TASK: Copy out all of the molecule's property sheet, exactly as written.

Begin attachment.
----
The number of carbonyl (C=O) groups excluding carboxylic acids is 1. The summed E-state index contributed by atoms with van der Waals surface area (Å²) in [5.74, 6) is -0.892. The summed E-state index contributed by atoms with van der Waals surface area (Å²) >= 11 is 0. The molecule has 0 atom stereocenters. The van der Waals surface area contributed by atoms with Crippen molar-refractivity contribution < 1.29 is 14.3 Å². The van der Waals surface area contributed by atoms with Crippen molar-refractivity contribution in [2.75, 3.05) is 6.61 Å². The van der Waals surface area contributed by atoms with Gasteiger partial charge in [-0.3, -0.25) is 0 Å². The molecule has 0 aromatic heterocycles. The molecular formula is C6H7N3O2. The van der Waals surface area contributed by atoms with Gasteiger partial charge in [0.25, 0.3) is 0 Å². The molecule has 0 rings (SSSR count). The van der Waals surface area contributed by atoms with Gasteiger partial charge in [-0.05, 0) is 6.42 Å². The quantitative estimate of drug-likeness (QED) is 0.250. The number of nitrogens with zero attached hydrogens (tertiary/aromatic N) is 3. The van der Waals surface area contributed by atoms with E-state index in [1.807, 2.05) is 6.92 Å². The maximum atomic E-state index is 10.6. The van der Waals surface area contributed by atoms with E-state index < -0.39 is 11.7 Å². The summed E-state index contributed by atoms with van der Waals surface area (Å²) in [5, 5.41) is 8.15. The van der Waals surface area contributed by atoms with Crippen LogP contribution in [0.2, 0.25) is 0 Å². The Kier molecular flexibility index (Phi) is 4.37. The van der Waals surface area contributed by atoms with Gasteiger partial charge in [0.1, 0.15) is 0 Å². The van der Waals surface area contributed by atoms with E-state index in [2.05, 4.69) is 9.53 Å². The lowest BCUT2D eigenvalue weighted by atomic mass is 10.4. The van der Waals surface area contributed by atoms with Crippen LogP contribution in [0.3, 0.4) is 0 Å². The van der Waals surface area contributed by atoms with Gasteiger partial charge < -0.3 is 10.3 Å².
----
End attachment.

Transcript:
The number of carbonyl (C=O) groups excluding carboxylic acids is 1. The summed E-state index contributed by atoms with van der Waals surface area (Å²) in [5.74, 6) is -0.892. The summed E-state index contributed by atoms with van der Waals surface area (Å²) >= 11 is 0. The molecule has 0 atom stereocenters. The van der Waals surface area contributed by atoms with Crippen molar-refractivity contribution < 1.29 is 14.3 Å². The van der Waals surface area contributed by atoms with Crippen molar-refractivity contribution in [2.75, 3.05) is 6.61 Å². The van der Waals surface area contributed by atoms with Gasteiger partial charge in [-0.3, -0.25) is 0 Å². The molecule has 0 aromatic heterocycles. The molecular formula is C6H7N3O2. The van der Waals surface area contributed by atoms with Gasteiger partial charge in [0.25, 0.3) is 0 Å². The molecule has 0 rings (SSSR count). The van der Waals surface area contributed by atoms with Gasteiger partial charge in [-0.05, 0) is 6.42 Å². The quantitative estimate of drug-likeness (QED) is 0.250. The number of nitrogens with zero attached hydrogens (tertiary/aromatic N) is 3. The van der Waals surface area contributed by atoms with E-state index in [1.807, 2.05) is 6.92 Å². The maximum atomic E-state index is 10.6. The van der Waals surface area contributed by atoms with E-state index < -0.39 is 11.7 Å². The summed E-state index contributed by atoms with van der Waals surface area (Å²) in [5, 5.41) is 8.15. The van der Waals surface area contributed by atoms with Crippen LogP contribution in [0.2, 0.25) is 0 Å². The Kier molecular flexibility index (Phi) is 4.37. The van der Waals surface area contributed by atoms with Gasteiger partial charge in [0.1, 0.15) is 0 Å². The van der Waals surface area contributed by atoms with E-state index in [2.05, 4.69) is 9.53 Å². The lowest BCUT2D eigenvalue weighted by atomic mass is 10.4. The van der Waals surface area contributed by atoms with Crippen LogP contribution in [0.3, 0.4) is 0 Å². The van der Waals surface area contributed by atoms with Gasteiger partial charge < -0.3 is 10.3 Å².